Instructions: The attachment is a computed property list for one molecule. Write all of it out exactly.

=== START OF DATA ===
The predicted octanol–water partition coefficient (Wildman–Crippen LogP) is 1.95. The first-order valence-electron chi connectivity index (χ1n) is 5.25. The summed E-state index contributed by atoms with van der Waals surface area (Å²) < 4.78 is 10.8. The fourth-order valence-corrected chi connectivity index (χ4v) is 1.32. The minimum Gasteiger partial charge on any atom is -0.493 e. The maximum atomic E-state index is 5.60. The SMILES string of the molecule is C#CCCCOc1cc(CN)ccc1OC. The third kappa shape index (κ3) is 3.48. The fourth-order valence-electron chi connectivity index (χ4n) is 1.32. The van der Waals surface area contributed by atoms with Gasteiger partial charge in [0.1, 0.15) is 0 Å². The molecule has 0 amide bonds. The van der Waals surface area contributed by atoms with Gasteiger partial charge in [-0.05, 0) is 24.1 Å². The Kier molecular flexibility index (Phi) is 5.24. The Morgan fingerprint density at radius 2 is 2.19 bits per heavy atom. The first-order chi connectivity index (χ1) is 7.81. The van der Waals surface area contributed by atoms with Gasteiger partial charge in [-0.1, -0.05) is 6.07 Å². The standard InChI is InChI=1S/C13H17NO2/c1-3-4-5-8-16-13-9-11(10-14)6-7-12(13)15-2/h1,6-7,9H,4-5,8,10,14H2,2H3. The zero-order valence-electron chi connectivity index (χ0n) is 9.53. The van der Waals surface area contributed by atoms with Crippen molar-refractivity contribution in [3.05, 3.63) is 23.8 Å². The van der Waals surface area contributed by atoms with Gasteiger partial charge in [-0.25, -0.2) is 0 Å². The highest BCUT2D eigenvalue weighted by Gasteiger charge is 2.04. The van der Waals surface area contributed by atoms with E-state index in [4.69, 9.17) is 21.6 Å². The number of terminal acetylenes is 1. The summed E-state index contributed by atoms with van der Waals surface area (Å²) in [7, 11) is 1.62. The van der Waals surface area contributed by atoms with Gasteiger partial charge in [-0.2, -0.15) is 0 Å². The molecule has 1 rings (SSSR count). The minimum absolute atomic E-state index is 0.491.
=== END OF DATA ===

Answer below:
The predicted octanol–water partition coefficient (Wildman–Crippen LogP) is 1.95. The first-order valence-electron chi connectivity index (χ1n) is 5.25. The summed E-state index contributed by atoms with van der Waals surface area (Å²) < 4.78 is 10.8. The fourth-order valence-corrected chi connectivity index (χ4v) is 1.32. The minimum Gasteiger partial charge on any atom is -0.493 e. The maximum atomic E-state index is 5.60. The SMILES string of the molecule is C#CCCCOc1cc(CN)ccc1OC. The third kappa shape index (κ3) is 3.48. The fourth-order valence-electron chi connectivity index (χ4n) is 1.32. The van der Waals surface area contributed by atoms with Gasteiger partial charge in [0.1, 0.15) is 0 Å². The molecule has 0 amide bonds. The van der Waals surface area contributed by atoms with Gasteiger partial charge in [-0.05, 0) is 24.1 Å². The Kier molecular flexibility index (Phi) is 5.24. The Morgan fingerprint density at radius 2 is 2.19 bits per heavy atom. The first-order chi connectivity index (χ1) is 7.81. The van der Waals surface area contributed by atoms with Gasteiger partial charge in [-0.1, -0.05) is 6.07 Å². The standard InChI is InChI=1S/C13H17NO2/c1-3-4-5-8-16-13-9-11(10-14)6-7-12(13)15-2/h1,6-7,9H,4-5,8,10,14H2,2H3. The zero-order valence-electron chi connectivity index (χ0n) is 9.53. The van der Waals surface area contributed by atoms with Crippen molar-refractivity contribution in [3.05, 3.63) is 23.8 Å². The van der Waals surface area contributed by atoms with Gasteiger partial charge in [-0.25, -0.2) is 0 Å². The highest BCUT2D eigenvalue weighted by Gasteiger charge is 2.04. The van der Waals surface area contributed by atoms with E-state index in [4.69, 9.17) is 21.6 Å². The number of terminal acetylenes is 1. The summed E-state index contributed by atoms with van der Waals surface area (Å²) in [7, 11) is 1.62. The van der Waals surface area contributed by atoms with Gasteiger partial charge in [-0.2, -0.15) is 0 Å². The molecule has 1 rings (SSSR count). The minimum absolute atomic E-state index is 0.491.